Feeling off? Wondering if a hormonal imbalance is to blame? You’re not alone! Hormonal Imbalances can be extremely disruptive and frustrating to deal with, particularly when you are unsure of what the source of your symptoms are. Hormone tests can provide helpful insights about your inner chemistry, and aid you in identifying any deficiencies or excesses that may be causing discomfort. Learn more about hormone tests, as well as their role in identifying the onset of menopause below.
What is Hormone Testing
Hormone testing can be done several different ways, each with the goal of mapping the different levels of specific hormones in your system. The most common types of tests include:
Saliva testing has been an active method for several decades, and can provide measurements of the body’s levels of cortisol, DHEA, estrogen, progesterone, and testosterone. While saliva readings can be quite accurate, those with gum disease or taking sublingual medication may have difficulty with their results. Saliva testing is also not a preferred method of testing for the detection of menopause as the amount of hormones available within this region may be too minute to provide consistent results.
Blood testing involves reading the serum from a provided sample to measure hormone levels. While blood testing can reveal the level of someone available to enter your cells, it does not provide insight towards the bioavailable level of a hormone (amount that is active in organs and tissues). Readings are often inconsistent, particularly if the hormone being tested for reads in the “low-normal” range. This can, unfortunately, lead to frustration for women who have “normal” test results, only to continue to experience the same symptoms as prior to testing.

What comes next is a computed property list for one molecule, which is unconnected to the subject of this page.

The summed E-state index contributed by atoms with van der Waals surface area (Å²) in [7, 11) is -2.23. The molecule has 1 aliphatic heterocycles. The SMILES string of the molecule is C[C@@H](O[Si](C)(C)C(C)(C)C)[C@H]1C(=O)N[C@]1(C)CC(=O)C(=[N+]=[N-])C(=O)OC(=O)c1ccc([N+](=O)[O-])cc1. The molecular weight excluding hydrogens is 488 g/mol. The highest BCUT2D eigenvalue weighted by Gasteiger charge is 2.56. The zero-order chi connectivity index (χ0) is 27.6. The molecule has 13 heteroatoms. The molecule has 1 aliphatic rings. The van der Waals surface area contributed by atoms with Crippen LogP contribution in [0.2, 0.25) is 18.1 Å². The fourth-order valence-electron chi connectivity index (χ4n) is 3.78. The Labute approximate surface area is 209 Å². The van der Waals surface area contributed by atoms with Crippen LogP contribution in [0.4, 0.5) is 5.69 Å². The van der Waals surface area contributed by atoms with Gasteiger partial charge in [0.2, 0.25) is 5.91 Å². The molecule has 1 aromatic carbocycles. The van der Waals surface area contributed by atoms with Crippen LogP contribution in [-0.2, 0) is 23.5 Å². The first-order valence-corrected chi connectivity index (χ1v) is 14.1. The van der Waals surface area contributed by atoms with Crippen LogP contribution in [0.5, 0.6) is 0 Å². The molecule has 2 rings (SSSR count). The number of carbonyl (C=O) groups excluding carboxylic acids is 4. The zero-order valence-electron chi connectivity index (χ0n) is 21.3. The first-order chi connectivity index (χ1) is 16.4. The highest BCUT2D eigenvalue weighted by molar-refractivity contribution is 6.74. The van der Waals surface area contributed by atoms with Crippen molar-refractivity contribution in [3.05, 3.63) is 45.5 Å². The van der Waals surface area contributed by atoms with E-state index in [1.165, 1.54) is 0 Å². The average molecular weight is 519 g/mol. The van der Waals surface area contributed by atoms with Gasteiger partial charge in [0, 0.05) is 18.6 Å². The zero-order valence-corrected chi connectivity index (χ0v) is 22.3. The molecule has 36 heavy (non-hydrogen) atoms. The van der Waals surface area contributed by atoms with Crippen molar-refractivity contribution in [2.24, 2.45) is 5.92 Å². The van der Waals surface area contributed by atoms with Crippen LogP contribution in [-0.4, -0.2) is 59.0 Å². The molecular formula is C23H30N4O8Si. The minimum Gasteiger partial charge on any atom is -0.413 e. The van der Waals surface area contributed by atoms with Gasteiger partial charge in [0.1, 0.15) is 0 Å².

Follicle-Stimulating Hormone (FSH) Testing
FSH testing is another serum hormone test, commonly used to determine the hormone levels of women experiencing symptoms of peri-menopause. FSH is a complex form of testing that requires blood to be drawn three times at 60-minute intervals, and should not be used to determine the status of sex steroid hormones or reproductive status as FSH levels tend to naturally fluctuate during the decade prior menopause.
Can Hormone Tests Help Me Determine if I’ve Entered Menopause?
Simply put? No. While hormone testing can help identify what chemicals may be fluctuating within your body, the only definitive way to say you have entered menopause is if you have gone for one full year without a period. It’s also worth noting that hormone test results can change over time, so should you see your symptoms re-emerge, it’s best to consult a physician for a new diagnosis.
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